Reaching movements towards targets located in the 3-dimensional space are fast and accurate. Although they may seem simple and natural movements, they imply the integration of different sensory information that is carried in real time by our brain. We will apply machine learning techniques to address different questions as it follows: i) at which point of the movement is it accurately possible to predict the final target goal in static and dynamic conditions? ii) as at behavioural level it was hypothesized that direction and depth dimension do not rely on shared networks in the brain during the execution of movement but they are processed separately, can the targets located along the horizontal or sagittal dimension be predicted with the same or different accuracy? Finally, we will frame our result in the context of improving user-agent interactions, moving from a description of human movement to a possible implementation in social/collaborative AI.
a model descriptive of reaching movement in static and dynamic conditions
a research paper submitted on a relevant journal of the sector
Università di Bologna (UNIBO), Patrizia Fattori
German Research Centre for Artificial Intelligence (DFKI), Elsa Kirchner
Primary Contact: Patrizia Fattori, University of Bologna
Main results of micro project:
We measured the kinematics of reaching movement in 12 participants towards visual targets located in the 3D-space. The targets could remain static or be perturbed at the movement onset. Experiment 1: by a supervised recurrent neural network, we tested at what point, during the movement, it was possible to accurately detect the reaching endpoints given the instantaneous x, y, z coordinates of the index and wrist. The classifier successfully predicted static and perturbed reaching endpoints with progressive increasing accuracy across movement execution (mean accuracy = 0.560.19, chance level = 0.16). Experiment 2: using the same network architecture, we trained a regressor to predict the future x, y, z position of the index and wrist given the actual x, y, z positions. X, y and z components of index and wrist showed an average Rsquared higher than 0.9 suggesting an optimal reconstruction of future trajectory given the actual one.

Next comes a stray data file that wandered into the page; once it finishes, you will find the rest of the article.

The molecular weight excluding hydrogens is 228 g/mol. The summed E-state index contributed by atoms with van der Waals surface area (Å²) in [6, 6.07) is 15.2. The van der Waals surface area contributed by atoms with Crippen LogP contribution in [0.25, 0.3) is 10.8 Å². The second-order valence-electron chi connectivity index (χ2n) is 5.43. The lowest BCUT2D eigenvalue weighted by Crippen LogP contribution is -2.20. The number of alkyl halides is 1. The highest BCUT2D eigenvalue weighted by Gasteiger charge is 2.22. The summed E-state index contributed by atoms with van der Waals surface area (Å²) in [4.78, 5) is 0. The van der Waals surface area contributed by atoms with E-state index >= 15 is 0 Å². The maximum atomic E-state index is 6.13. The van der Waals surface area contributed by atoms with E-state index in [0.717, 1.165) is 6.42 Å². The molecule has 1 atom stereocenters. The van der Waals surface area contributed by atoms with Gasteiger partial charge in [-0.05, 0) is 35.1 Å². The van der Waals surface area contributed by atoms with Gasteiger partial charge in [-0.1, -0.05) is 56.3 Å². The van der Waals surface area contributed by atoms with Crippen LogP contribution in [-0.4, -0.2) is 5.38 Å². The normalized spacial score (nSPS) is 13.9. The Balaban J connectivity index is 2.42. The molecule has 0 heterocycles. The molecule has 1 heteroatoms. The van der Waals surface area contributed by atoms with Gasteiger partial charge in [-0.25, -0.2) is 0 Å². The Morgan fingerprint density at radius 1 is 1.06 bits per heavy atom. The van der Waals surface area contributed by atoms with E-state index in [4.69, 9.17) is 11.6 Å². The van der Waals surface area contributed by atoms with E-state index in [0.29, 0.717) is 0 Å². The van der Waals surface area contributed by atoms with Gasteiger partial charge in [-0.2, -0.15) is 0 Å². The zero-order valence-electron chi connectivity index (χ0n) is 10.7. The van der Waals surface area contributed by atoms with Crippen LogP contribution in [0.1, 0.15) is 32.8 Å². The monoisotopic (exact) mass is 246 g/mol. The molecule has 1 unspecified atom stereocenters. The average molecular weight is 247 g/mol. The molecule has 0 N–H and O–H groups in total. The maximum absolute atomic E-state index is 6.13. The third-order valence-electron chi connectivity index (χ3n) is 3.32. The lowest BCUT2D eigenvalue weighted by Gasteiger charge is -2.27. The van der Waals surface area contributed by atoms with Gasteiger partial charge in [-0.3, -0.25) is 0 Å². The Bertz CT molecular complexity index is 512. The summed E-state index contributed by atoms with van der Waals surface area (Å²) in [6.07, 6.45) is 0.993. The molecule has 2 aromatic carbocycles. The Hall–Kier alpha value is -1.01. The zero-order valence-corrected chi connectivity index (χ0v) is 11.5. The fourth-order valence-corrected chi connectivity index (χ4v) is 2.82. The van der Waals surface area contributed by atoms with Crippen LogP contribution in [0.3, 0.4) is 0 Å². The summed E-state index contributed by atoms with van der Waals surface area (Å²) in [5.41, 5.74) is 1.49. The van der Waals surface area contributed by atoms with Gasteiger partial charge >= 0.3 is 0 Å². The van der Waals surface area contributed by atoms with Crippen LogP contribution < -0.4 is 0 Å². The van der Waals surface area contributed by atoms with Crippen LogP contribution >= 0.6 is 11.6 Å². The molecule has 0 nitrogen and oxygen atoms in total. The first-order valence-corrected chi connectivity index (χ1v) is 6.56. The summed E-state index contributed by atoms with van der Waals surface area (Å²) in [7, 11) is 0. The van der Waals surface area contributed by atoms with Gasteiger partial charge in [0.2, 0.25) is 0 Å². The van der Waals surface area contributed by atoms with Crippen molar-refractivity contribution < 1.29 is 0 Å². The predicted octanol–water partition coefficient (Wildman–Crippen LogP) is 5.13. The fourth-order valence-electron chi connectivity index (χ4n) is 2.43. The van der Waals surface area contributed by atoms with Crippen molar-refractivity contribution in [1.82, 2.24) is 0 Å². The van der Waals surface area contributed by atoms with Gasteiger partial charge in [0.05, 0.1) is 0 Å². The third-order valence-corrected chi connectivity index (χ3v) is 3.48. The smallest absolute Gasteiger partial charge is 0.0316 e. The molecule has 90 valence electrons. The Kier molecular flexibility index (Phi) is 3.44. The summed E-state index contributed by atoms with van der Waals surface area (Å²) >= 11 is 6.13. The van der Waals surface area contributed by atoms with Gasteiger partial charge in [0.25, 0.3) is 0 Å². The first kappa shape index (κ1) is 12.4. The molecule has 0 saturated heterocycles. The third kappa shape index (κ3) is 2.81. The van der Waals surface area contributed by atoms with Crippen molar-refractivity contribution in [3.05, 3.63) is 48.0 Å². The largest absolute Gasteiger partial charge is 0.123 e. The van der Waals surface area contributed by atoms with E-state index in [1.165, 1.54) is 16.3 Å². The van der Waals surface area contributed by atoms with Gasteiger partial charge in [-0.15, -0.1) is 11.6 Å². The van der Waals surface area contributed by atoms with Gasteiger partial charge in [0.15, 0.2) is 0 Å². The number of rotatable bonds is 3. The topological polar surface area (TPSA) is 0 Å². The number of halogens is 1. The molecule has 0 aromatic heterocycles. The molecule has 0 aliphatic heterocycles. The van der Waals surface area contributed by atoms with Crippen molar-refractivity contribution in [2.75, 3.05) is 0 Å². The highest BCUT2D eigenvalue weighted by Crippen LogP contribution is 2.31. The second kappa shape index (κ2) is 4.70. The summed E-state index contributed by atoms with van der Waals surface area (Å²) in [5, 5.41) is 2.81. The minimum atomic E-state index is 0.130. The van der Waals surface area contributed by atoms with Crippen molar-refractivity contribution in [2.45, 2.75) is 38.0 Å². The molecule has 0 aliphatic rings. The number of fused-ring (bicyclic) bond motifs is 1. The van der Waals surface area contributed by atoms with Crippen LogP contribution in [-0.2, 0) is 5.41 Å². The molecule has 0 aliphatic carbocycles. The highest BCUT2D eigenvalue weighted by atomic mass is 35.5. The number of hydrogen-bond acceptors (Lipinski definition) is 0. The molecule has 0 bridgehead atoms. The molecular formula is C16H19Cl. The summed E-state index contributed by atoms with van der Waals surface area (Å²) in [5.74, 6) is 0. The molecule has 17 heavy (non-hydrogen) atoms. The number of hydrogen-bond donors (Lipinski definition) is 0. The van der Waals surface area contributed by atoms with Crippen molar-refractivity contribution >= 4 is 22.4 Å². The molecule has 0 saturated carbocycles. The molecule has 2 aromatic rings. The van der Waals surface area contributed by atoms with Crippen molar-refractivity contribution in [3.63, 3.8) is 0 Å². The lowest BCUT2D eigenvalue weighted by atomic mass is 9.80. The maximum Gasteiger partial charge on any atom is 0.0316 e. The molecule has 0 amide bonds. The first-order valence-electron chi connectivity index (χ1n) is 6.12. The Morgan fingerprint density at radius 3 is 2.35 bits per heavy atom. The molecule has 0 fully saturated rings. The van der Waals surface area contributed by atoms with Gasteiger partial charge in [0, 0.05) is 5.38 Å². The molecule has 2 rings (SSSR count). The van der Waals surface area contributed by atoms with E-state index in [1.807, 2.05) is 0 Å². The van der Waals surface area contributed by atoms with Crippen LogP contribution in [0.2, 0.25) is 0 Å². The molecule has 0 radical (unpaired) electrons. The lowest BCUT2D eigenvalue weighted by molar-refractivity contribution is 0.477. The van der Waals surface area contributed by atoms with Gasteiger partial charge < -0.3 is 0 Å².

Contribution to the objectives of HumaneAI-net WPs
In this microproject, the action goal could change its spatial position during action execution and in unpredictable way. Using a double neural network approach, the present results contribute to the objectives of the Task 2.2 of WP2 at two levels. In the first level, we described the temporal structure of action goal recognition in static and perturbed condition of reaching from movement kinematics of the index and wrist in the 3-dimensional space. This first achievement contributes to the recognition of the action goal in a context that is known (static targets) or not, a priori (perturbed targets). In the second level, we predicted future trajectory of the movement given previous action path. This second achievement contributes to the creation of the bases for the design of a system able to monitor activity in a natural human workspace and extract prediction of future actions in situations that could require human-AI interaction.